Haith supply new Brick Rumbling System for the Brick Business Haith supply new Brick Rumbling System for the Brick Business Haith supply new Brick Rumbling System for the Brick Business Haith supply new Brick Rumbling System for the Brick Business
 

Haith supply new Brick Rumbling System for the Brick Business

24th May 2004


Material Handling Specialists Haith Industrial of Worksop has recently completed the installation of an semi-automated brick rumbling system for The Brick Business at their Smokey Jack Brickworks at Ockley, Nr.Dorking, Surrey.

The project involved the design, build and installation of the part-automated system of conveying, rumbling and sorting of bricks fed directly from the tracked kiln cars through the process and then returning to the original packing system.

Housed in two buildings the system is customised to specific requirements and provides a continuous flow operating at 6-8000 bricks per/hr from the feed hopper to the packing system.

The bricks are fed directly into a feed hopper; input is either from automated crane unloading/loading which provides bricks directly from the kiln cars, or alternatively access through a removable side on the hopper via fork lift truck from the stockyard.

Bricks are then fed from the hopper onto an inclined 750mm wide conveyor which travels out of the hopper building, under a covered section and delivers the bricks into a 1200 mm dia Haith brick rumbler; this is fitted with intermittent water sprays at the infeed and outfeed for effective dust control.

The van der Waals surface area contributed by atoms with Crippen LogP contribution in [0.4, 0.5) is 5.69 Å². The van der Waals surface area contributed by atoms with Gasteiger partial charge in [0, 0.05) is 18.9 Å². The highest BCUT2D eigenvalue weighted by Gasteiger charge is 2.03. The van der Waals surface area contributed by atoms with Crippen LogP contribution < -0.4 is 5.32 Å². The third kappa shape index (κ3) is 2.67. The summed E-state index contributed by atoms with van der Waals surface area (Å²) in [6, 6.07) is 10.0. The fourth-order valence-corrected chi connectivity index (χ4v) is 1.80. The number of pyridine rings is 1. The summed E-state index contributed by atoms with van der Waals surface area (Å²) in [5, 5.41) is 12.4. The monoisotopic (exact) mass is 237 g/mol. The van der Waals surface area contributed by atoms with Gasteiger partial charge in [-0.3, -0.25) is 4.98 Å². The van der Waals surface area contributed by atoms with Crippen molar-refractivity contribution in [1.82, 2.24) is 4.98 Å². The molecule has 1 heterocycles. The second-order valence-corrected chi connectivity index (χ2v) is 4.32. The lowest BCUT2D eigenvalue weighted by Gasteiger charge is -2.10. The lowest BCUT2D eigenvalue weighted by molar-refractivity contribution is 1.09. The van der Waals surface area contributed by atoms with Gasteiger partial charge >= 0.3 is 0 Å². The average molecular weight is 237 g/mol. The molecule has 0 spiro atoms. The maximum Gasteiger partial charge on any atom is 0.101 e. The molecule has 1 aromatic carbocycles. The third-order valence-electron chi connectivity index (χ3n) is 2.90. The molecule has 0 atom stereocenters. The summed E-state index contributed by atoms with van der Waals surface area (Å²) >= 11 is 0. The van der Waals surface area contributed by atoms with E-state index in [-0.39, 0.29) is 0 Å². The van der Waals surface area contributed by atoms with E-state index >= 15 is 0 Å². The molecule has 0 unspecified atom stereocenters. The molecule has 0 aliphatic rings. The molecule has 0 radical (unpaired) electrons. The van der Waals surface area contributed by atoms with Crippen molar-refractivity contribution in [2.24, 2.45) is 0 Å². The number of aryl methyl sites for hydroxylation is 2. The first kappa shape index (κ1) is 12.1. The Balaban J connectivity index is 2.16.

Bricks exiting out of the rumbler enter an acoustic enclosure by travelling up a short inclined belt conveyor which oscillates across the the 3.0 metre long 12 lane vibrating feeder-sorting table which aligns the bricks into channels. The aligned bricks leave the vibrating table via a slotted entrance gate onto a 4.0 metre long automatic 12 lane inspection conveyor.

This has two integral specifically positioned waste chutes for hand removal and disposal of damaged reject bricks which are taken out of the building by a waste conveyor.

Situated at the end of the 12 lane inspection table is a pneumatically operated gathering frame and slat conveyor that collates and transfers 4 bricks deep by 12 wide, at the end of this slat conveyor is a second collation and push-off station where bricks are split into 8 x 4 which is the accumulation requirement for the existing packing station. The collation is pushed from the push-off station and delivered to a 600mm wide x 36.5 metres long transfer conveyor which carries the bricks out of the building through a a covered section and into the adjacent building terminating alongside the feed hopper into two secondary pushers taking collation of 8 x 4 bricks to then feed into the existing packing lines.